J.J. Hoover was selected by the Atlanta Braves in the 10th round of the 2008 amateur draft out of Calhoun Community College. Early on in his minor league career, Hoover looked like a rockstar, racking up 9.92 K/9 in 134.1 innings of Class A ball. His sparkling 2.86 FIP earned him a trip up to AA where he would once again put up 130+ innings with a 3.26 FIP. By the time he hit the Reds radar, Hoover was dominating AAA as a reliever, with 14.95 K/9 (in only 18.2 IP) while putting up a 1.85 FIP.

These numbers were enough for the Reds to send the free-swinging but powerful Juan Fransisco to Atlanta in exchange for the strikeout artist.

When J.J. was with Louisville, he put up 13.38 K/9 and a 1.59 FIP in 37 innings as a reliever. At the age of 25, he finally got the call to the big league team and posted a 2.05 ERA (3.19 FIP) in 2012 and followed this up with a 2.86 ERA (3.47 FIP) in 2013. J.J. Hoover just turned 27 years old and is entering the prime of his career.

And in 2014, J.J. fell off a cliff.

Usually old school and new school baseball fans disagree about player evaluation, yet J.J. Hoover has done the impossible: he has united the two sides against him. Old school stats (9.31 ERA, 9.2 IP) and new school stats (7.76 FIP, 5.96 xFIP, -0.4 WAR) all agree that Hoover has been downright awful this year. If you combine these two lines, its possible to see that J.J. Hoover has cost the Reds almost half a win in only 9 innings pitched.

How hard is it for a reliever to move the WAR needle? Consider this: Last year Jonathan Papelbon pitched 61.3 innings and only amassed 1.0 WAR.  In 2011, The Cuban Missile pitched 50 innings, recorded 12.78 K/9 and earned…

0.4 Wins Above Replacement.

When a pitcher experiences such a dramatic decline in such a short period of time, there are two usual suspects: an unusual Batting Average on Balls in Play, and/or fastball velocity.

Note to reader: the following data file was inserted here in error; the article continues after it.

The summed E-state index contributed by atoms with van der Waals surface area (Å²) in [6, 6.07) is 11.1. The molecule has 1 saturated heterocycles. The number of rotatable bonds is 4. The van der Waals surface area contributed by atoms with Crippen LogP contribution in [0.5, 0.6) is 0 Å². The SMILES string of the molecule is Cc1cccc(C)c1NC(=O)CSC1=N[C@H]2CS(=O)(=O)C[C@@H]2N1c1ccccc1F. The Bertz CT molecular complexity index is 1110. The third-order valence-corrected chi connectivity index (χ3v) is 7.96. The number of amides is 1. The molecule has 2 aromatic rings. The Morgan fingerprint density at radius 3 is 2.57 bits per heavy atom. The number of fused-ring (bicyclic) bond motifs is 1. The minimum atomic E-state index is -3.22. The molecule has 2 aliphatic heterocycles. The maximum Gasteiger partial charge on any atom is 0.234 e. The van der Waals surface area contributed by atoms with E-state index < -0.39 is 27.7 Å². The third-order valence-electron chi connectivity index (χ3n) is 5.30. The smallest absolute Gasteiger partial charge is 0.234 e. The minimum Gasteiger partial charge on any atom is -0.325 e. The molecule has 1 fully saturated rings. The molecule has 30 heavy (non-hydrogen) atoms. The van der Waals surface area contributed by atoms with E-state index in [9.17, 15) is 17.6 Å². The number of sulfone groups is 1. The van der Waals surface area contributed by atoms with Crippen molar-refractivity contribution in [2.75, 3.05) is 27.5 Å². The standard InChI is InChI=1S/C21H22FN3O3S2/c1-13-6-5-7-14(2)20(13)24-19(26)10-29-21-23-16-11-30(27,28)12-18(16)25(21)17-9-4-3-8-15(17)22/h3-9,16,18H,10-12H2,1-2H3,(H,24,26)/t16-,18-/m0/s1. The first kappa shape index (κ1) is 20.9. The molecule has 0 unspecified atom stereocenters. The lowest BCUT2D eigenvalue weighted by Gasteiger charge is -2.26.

First, let’s look at Hoover’s Batting Average for Balls in Play. For the past two decades, league-average BABIP has been rock-steady around .300. Hoover, because he is a strikeout pitcher, has a slightly lower career BABIP, .290. This year, his BABIP is .345 (!!). We have a habit of calling this unlucky; but really, thats just ugly. Assuming Hoover is given the chance, his BABIP should regress back to around .300.

Hoover has been unlucky, but he has been not been doing himself any favors, either. He has been walking over a batter an inning (9.31 BB/9), which means when those unlucky BABIPs land as hits, runners are crossing the plate. Hoover has never handed out free passes to first like this before: in his previous two years Hoover posted a 3.82 BB/9 (2012) and 3.55 in 2013.

Strangely, Hoover has been striking out batters at a higher rate this year (11.17 K/9) than ever before (a tick above 9 K/9 for his career).

Next, let’s look at pitching velocity. This can be an indication that pitchers arms are wearing down (probably not the case for a 27 year old) or that the pitcher is battling injuries. Hoover’s fastball this year (92.5 vFB) is within his normal range (92.7 vFB career average). In fact, his slider is coming in harder than ever before, at 83.8 (vSL).

These points together point to a picture of both bad luck (BABIP) and loss of control (high BB/9). Since relievers pitch so few innings, they can experience large changes in their pitching lines based on a few bad outings. Chances are, Hoover will figure it out by the end of the season, but right now he is falling prey to the old saying, “walks will haunt“. The good news is that if Hoover is ever able to find the strike zone again, we should see him return to a reliable reliever out of the pen.